Last night when Rob grilled pork chops, I asked him to throw on three ears of corn so that I could make this salad today. It is, as Martha would say, “a good thing.” We ate it tonight as a side salad, but it would also be good as a dip with baked corn chips. I think it would also be great with some avocado in it.

Grilled Corn and Black Bean Salad

(from the August 2001 issue of “Cooking Light”)

  1. 3 ears shucked corn
  2. 1/2 cup fresh lime juice (about 2 limes)
  3. 1/3 cup minced red onion
  4. 1/3 cup minced fresh cilantro
  5. 3 tablespoons white vinegar
  6. 2 teaspoons sugar
  7. 2 teaspoons ground cumin
  8. 2 teaspoons ground chili powder
  9. 1 (15 ounce) can black beans, drained
  10. Lime wedges (optional)

Prepare grill.

Place corn on grill rack; grill 20 minutes, or until corn is lightly browned, turning every 5 minutes. Cool. Cut kernels from corn, place in a bowl. Add juice and remaining ingredients; stir gently. Cover and chill for 1 hour. Garnish with lime wedges, if desired. Yield: 6 servings.

Zucchini My Husband Will Eat

spicy-zucchini.jpg

We are not suffering from an abundance of zucchini. I can’t really garden here due to the unfortunate combination of a big house and a small lot (resulting in complete shade) and most of my friends are not gardeners with the exception of my 10-year-old friend Hannah, who grows and shares beautiful tomatoes and cucumbers. No zucchini, though.

Since I am not aggrieved by baskets-full of the stuff, I still love it, and buy it every week at the Farmer’s Market. Unfortunately, the boys do not love it, and would really rather not see it again. Last night, I discovered that although I had planned (and published) a menu of grilled pork, corn and melon, I had not, in fact bought any corn. I had bought melon, but it turned out to be a yucky, tasteless specimen – unusual in these parts at these time of year, but it happens. So, I made a big pot of rice and stared at my zucchini, hoping to be inspired. I had the zucchini, I always have olive oil, garlic and onions, and I had these tiny peppers from the local Hmong farmers:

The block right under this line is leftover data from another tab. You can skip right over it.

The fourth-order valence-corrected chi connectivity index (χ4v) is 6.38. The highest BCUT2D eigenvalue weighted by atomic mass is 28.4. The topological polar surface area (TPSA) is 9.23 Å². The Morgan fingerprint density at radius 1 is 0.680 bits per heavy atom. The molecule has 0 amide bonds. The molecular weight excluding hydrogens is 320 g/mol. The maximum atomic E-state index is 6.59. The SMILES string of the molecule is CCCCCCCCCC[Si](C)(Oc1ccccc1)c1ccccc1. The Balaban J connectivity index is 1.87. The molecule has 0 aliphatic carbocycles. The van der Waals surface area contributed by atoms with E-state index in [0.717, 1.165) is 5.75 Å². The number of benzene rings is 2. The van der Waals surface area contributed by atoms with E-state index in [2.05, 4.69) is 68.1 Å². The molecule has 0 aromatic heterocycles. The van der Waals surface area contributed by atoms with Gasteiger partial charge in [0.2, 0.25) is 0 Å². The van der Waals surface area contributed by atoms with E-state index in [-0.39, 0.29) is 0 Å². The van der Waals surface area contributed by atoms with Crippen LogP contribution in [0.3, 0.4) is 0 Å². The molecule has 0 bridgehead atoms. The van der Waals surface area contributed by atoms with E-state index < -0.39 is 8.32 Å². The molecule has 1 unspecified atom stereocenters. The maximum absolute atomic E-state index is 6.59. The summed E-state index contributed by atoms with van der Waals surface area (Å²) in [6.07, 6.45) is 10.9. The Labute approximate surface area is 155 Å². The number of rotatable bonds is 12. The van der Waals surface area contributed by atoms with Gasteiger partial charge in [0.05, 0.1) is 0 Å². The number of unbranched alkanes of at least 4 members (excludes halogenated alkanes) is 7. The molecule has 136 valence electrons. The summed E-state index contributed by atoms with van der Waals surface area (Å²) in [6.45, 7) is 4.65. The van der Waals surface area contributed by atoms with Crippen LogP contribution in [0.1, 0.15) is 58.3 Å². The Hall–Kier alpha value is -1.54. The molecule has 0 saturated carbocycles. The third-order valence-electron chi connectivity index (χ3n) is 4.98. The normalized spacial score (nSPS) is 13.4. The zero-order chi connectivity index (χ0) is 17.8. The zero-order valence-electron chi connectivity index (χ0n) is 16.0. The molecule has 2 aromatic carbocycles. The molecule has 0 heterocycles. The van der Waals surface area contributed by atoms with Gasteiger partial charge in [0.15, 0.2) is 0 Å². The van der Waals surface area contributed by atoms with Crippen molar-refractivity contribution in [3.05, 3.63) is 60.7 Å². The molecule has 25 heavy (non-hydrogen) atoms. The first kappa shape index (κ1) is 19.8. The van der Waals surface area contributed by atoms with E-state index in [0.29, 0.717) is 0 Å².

hmong-peppers.jpg

The Kitchen Gods were with me, and I came up with something that was not only eaten, but eaten with gratitude and enjoyment rather than a strong sense of fulfilling a duty.

Zucchini My Husband Will Eat

  1. 2 tablespoons olive oil
  2. 3 cloves garlic, smashed, diced, or some of each (I like to smash them because this recipe involves cooking them slowly so that they get very sweet and I loved finding chunks of the garlic in my zucchini, but dice is fine, too).
  3. 1 onion (I used a sweet one), diced
  4. 2 zucchini and/or other summer squash, cut into thin slices
  5. 6-10 tiny peppers, or 1-2 jalapenos, or whatever peppers you have, trimmed and diced (I made this dish very spicy; you might want to tailor the pepper level to your family’s fire tolerance).
  6. Edited to add: I have discovered, since publishing this recipe that some fresh or cooked corn, cut from the cob, is a fantastic addition to this dish.
  7. 1 tablespoon sugar
  8. Salt and Pepper

Heat the olive oil in a generous frying or sautee pan over medium-low heat. Add garlic, onions and peppers and cook slowly, careful not to burn garlic or brown anything, until vegetables are soft and onions are transparent. The garlic won’t get completely soft, but when the onions are soft and transparent, the garlic is ready.

Add the zucchini and raise the heat to medium-high. Cook, stirring constantly, until the zucchini softens and becomes more translucent. The onion may brown a bit here, but there should be enough moisture from the zucchini to keep anything from sticking or burning. If you see sticking or burning, you can add a little chicken broth, or water.

Taste a bit of zucchini. It will probably be quite spicy. Add about a tablespoon of sugar, and continue cooking; taste again. This produced, for me, a delightful kind of hot/sweet flavor that we loved. If you’ve added less pepper, add less sugar; the idea is just to transform the flavor from purely “hot” to a more complex, sweet-hot. Continue cooking until zucchini is all soft and you’re happy with the flavor. This is delicious over jasmine rice.